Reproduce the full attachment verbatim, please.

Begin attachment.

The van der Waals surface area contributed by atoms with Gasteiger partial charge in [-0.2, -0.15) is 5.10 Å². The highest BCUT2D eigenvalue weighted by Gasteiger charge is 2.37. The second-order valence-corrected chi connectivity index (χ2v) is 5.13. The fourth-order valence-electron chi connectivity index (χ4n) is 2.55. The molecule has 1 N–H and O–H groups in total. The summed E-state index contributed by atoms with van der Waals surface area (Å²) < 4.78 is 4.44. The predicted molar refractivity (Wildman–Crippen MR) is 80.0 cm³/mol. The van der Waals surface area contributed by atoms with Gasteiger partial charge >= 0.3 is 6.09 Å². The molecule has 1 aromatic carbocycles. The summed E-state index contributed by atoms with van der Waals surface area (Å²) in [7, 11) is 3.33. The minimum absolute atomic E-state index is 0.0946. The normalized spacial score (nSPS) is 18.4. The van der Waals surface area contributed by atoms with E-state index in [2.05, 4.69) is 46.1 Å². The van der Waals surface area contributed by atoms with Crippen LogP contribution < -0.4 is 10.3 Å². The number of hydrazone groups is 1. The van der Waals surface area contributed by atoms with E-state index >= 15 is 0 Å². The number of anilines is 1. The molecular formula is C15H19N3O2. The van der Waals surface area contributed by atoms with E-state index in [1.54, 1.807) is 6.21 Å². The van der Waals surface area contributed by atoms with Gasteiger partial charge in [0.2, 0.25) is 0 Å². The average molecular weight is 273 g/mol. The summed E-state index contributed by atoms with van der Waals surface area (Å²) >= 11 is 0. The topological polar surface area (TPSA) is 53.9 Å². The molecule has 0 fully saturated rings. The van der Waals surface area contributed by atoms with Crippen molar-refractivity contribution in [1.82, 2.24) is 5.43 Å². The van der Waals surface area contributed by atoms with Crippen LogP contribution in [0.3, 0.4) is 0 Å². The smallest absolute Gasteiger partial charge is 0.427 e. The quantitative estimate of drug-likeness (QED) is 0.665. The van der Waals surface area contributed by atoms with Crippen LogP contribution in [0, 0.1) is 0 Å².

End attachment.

The van der Waals surface area contributed by atoms with Gasteiger partial charge in [-0.2, -0.15) is 5.10 Å². The highest BCUT2D eigenvalue weighted by Gasteiger charge is 2.37. The second-order valence-corrected chi connectivity index (χ2v) is 5.13. The fourth-order valence-electron chi connectivity index (χ4n) is 2.55. The molecule has 1 N–H and O–H groups in total. The summed E-state index contributed by atoms with van der Waals surface area (Å²) < 4.78 is 4.44. The predicted molar refractivity (Wildman–Crippen MR) is 80.0 cm³/mol. The van der Waals surface area contributed by atoms with Gasteiger partial charge >= 0.3 is 6.09 Å². The molecule has 1 aromatic carbocycles. The summed E-state index contributed by atoms with van der Waals surface area (Å²) in [7, 11) is 3.33. The minimum absolute atomic E-state index is 0.0946. The normalized spacial score (nSPS) is 18.4. The van der Waals surface area contributed by atoms with E-state index in [2.05, 4.69) is 46.1 Å². The van der Waals surface area contributed by atoms with Crippen LogP contribution < -0.4 is 10.3 Å². The number of hydrazone groups is 1. The van der Waals surface area contributed by atoms with E-state index >= 15 is 0 Å². The number of anilines is 1. The molecular formula is C15H19N3O2. The van der Waals surface area contributed by atoms with E-state index in [1.54, 1.807) is 6.21 Å². The van der Waals surface area contributed by atoms with Gasteiger partial charge in [0.2, 0.25) is 0 Å². The average molecular weight is 273 g/mol. The summed E-state index contributed by atoms with van der Waals surface area (Å²) >= 11 is 0. The topological polar surface area (TPSA) is 53.9 Å². The molecule has 0 fully saturated rings. The van der Waals surface area contributed by atoms with Crippen molar-refractivity contribution in [1.82, 2.24) is 5.43 Å². The van der Waals surface area contributed by atoms with Crippen LogP contribution in [0.3, 0.4) is 0 Å². The smallest absolute Gasteiger partial charge is 0.427 e. The quantitative estimate of drug-likeness (QED) is 0.665. The van der Waals surface area contributed by atoms with Crippen LogP contribution in [0, 0.1) is 0 Å².